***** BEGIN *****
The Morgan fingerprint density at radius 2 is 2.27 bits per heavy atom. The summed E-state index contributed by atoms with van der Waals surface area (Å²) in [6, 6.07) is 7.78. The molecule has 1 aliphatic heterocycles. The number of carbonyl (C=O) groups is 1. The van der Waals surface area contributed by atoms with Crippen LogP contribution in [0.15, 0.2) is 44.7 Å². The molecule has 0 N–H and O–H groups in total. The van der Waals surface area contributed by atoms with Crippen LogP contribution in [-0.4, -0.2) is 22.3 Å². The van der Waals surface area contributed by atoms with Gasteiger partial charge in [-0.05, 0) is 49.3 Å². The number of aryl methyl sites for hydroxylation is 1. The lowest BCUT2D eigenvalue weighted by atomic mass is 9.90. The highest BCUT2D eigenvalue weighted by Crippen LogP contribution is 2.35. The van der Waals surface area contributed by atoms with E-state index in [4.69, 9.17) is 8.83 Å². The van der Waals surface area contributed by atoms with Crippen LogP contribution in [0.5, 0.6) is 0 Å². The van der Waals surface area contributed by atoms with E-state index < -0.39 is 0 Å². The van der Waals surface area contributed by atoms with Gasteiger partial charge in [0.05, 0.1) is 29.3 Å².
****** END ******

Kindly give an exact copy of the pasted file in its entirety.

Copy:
The Morgan fingerprint density at radius 2 is 2.27 bits per heavy atom. The summed E-state index contributed by atoms with van der Waals surface area (Å²) in [6, 6.07) is 7.78. The molecule has 1 aliphatic heterocycles. The number of carbonyl (C=O) groups is 1. The van der Waals surface area contributed by atoms with Crippen LogP contribution in [0.15, 0.2) is 44.7 Å². The molecule has 0 N–H and O–H groups in total. The van der Waals surface area contributed by atoms with Crippen LogP contribution in [-0.4, -0.2) is 22.3 Å². The van der Waals surface area contributed by atoms with Gasteiger partial charge in [-0.05, 0) is 49.3 Å². The number of aryl methyl sites for hydroxylation is 1. The lowest BCUT2D eigenvalue weighted by atomic mass is 9.90. The highest BCUT2D eigenvalue weighted by Crippen LogP contribution is 2.35. The van der Waals surface area contributed by atoms with E-state index in [4.69, 9.17) is 8.83 Å². The van der Waals surface area contributed by atoms with Crippen LogP contribution in [0.5, 0.6) is 0 Å². The van der Waals surface area contributed by atoms with E-state index < -0.39 is 0 Å². The van der Waals surface area contributed by atoms with Gasteiger partial charge in [0.05, 0.1) is 29.3 Å².